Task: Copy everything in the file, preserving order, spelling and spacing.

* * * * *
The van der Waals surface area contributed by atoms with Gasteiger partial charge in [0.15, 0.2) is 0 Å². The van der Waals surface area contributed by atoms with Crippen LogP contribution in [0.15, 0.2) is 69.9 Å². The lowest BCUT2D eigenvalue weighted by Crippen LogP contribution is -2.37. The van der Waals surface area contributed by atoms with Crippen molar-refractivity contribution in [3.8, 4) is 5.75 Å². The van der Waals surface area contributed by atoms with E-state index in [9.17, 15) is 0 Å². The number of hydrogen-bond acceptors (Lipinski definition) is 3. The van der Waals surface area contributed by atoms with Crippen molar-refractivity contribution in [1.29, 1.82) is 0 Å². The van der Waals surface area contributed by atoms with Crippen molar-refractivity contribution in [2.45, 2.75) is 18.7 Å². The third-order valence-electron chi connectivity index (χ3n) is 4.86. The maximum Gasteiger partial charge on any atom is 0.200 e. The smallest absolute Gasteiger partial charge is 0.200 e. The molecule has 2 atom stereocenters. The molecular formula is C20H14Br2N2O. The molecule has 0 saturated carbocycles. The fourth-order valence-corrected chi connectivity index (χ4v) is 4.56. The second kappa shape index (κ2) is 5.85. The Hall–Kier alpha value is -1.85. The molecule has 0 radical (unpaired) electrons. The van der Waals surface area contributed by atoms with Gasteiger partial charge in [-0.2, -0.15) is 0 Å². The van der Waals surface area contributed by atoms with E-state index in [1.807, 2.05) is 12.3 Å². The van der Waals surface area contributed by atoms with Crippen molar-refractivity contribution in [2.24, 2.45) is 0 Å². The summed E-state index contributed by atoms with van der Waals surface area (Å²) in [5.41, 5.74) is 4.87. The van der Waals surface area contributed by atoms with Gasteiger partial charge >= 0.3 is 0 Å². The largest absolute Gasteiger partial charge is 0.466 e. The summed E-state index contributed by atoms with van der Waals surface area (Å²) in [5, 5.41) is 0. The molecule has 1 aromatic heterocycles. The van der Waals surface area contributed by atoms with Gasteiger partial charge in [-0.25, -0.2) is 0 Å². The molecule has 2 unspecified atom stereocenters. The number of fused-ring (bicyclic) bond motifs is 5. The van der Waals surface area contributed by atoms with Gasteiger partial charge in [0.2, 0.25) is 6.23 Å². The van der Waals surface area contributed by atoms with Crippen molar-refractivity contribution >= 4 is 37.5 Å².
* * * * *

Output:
The van der Waals surface area contributed by atoms with Gasteiger partial charge in [0.15, 0.2) is 0 Å². The van der Waals surface area contributed by atoms with Crippen LogP contribution in [0.15, 0.2) is 69.9 Å². The lowest BCUT2D eigenvalue weighted by Crippen LogP contribution is -2.37. The van der Waals surface area contributed by atoms with Crippen molar-refractivity contribution in [3.8, 4) is 5.75 Å². The van der Waals surface area contributed by atoms with E-state index in [9.17, 15) is 0 Å². The number of hydrogen-bond acceptors (Lipinski definition) is 3. The van der Waals surface area contributed by atoms with Crippen molar-refractivity contribution in [1.29, 1.82) is 0 Å². The van der Waals surface area contributed by atoms with Crippen molar-refractivity contribution in [2.45, 2.75) is 18.7 Å². The third-order valence-electron chi connectivity index (χ3n) is 4.86. The maximum Gasteiger partial charge on any atom is 0.200 e. The smallest absolute Gasteiger partial charge is 0.200 e. The molecule has 2 atom stereocenters. The molecular formula is C20H14Br2N2O. The molecule has 0 saturated carbocycles. The fourth-order valence-corrected chi connectivity index (χ4v) is 4.56. The second kappa shape index (κ2) is 5.85. The Hall–Kier alpha value is -1.85. The molecule has 0 radical (unpaired) electrons. The van der Waals surface area contributed by atoms with Gasteiger partial charge in [-0.2, -0.15) is 0 Å². The van der Waals surface area contributed by atoms with E-state index in [1.807, 2.05) is 12.3 Å². The van der Waals surface area contributed by atoms with Crippen molar-refractivity contribution in [2.24, 2.45) is 0 Å². The summed E-state index contributed by atoms with van der Waals surface area (Å²) in [5.41, 5.74) is 4.87. The van der Waals surface area contributed by atoms with Gasteiger partial charge >= 0.3 is 0 Å². The largest absolute Gasteiger partial charge is 0.466 e. The summed E-state index contributed by atoms with van der Waals surface area (Å²) in [5, 5.41) is 0. The molecule has 1 aromatic heterocycles. The van der Waals surface area contributed by atoms with Gasteiger partial charge in [-0.25, -0.2) is 0 Å². The molecule has 2 unspecified atom stereocenters. The number of fused-ring (bicyclic) bond motifs is 5. The van der Waals surface area contributed by atoms with Gasteiger partial charge in [0.2, 0.25) is 6.23 Å². The van der Waals surface area contributed by atoms with Crippen molar-refractivity contribution >= 4 is 37.5 Å².